He also encourages Cuddy to lie to House when House’s theory works and causes the man to regain meaningful consciousness. The rationale is that they don’t want to encourage House to be reckless with a patient and base his theories on no medical evidence. Because that would be different from half the diagnoses in most of the episodes … how? Often the only reason he’s excited by a theory is because it fits the symptoms, which this one did, no matter how he came to embrace it.

While cooling off in a fountain after a job, House has the epiphany that the paralysed patient might have been trying to do something similar. Proof of the theory would come from a simple injection, but despite the fact that there’s no downside to the treatment, Cuddy refuses because he has no rational reason, and she believes his motive isn’t to solve the puzzle, but to create one. The fact that she later administered the injection herself makes her a hypocrite on top of an idiot for yet again refusing a reasonable request from the admittedly unreasonable man.

“For the first time in years I’ve got no opiates in my system, and now you question my judgement?” he asks. The entire non-House cast is treating him like he’s lost his medical mojo, like in his hallucination except he knows basic anatomy this time.

But later, House tells Wilson that she was right to refuse, saying he had “no objective reason to think I was right.”

That’s the most interesting thing about this disappointing episode – House’s doubts about how to find meaning in his medical decisions and in his life, when he can no longer define himself by his disability, his pain, his misery.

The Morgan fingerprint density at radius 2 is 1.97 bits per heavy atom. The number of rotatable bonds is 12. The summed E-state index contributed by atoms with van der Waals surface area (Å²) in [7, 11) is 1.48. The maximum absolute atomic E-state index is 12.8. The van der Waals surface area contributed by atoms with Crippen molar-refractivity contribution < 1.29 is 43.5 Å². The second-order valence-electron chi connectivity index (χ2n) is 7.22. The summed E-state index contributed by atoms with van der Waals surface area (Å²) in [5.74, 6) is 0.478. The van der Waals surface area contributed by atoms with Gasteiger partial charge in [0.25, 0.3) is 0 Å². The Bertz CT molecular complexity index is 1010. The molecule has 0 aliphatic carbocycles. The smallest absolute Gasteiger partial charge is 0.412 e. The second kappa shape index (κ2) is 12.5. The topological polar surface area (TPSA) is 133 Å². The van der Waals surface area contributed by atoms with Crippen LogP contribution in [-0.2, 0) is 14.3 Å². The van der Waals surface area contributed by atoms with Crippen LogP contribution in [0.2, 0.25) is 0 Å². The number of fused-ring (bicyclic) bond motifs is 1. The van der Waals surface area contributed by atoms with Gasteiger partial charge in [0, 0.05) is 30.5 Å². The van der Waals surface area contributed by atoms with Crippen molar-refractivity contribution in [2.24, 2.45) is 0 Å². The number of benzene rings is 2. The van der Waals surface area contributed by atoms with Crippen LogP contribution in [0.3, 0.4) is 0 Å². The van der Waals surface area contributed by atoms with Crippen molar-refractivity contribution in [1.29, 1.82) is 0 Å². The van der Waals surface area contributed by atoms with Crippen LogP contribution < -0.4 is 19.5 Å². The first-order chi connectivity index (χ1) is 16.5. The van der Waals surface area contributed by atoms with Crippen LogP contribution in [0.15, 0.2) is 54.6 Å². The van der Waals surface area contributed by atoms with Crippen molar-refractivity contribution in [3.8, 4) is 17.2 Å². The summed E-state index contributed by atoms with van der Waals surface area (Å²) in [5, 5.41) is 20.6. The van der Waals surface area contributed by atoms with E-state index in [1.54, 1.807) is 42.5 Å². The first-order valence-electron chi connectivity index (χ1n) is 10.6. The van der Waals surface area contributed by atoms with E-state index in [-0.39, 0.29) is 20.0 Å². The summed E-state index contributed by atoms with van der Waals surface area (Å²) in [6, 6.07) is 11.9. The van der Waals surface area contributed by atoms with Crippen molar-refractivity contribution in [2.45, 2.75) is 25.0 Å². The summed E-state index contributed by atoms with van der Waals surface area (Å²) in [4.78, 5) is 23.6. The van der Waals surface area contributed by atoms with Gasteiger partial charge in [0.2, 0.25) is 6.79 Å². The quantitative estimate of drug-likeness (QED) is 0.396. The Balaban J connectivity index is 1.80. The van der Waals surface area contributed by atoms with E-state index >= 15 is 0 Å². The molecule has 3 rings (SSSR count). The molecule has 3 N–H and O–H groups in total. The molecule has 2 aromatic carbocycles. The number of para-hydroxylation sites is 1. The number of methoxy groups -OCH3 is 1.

There’s a scene where he asks Cameron to go for a drink, maybe dinner, and she turns him down. He’s not disappointed, making it seem like simply a test – of her or him, I’m not sure. Perhaps he was trying to exercise some atrophied muscles again and see if he’d respond differently to her now. Or maybe he wanted to see if she’d refuse him when he’s no longer the wounded puppy for her to take care of.

But that was always the meaning he gave to her interest in him, not necessarily objective fact. And she – reasonably – explains that she’s refusing because he’s just recovered from surgery and isn’t himself. She also adds in reservations about the employer-employee relationship, which didn’t seem to phase her before, but her general babbliness shows the poor girl was thrown by the question and can’t be expected to give airtight testimony.

More tellingly, House tells Wilson he’s beginning to feel leg pain again and asks for a prescription for Vicodin. The man who’s dulled his emotional pain and created highs for himself through medicine – both ingested and practised – is finding life has lost some meaning without those highs.

He probes his patient’s wife to find out why she insists on taking care of her husband instead of putting him in a facility, what she gets out of caring for him herself. Finally, he realizes:

Taking care of him doesn’t fulfil you, make you happy. But not taking care of him would make you miserable.

If happiness is out of reach, then, the closest you can come is the absense of misery. And for a man whose happiness muscles have atrophied, the closest he can get seems to be numbness. He ends the episode by writing himself a prescription, on Wilson’s pad. Wilson may have annoyed me, but I’m not sure he deserved that.

There were the usual amount of laugh out loud lines in “Meaning,” but it seemed devoid of the usual gleeful, joyful nastiness of House. He didn’t even make a single sexist, flirtatious comment to Cuddy when he saw her in her skimpy PJs. I miss sexist, flirtatious House. The show may be back for another season, but I don’t quite feel like the character is yet.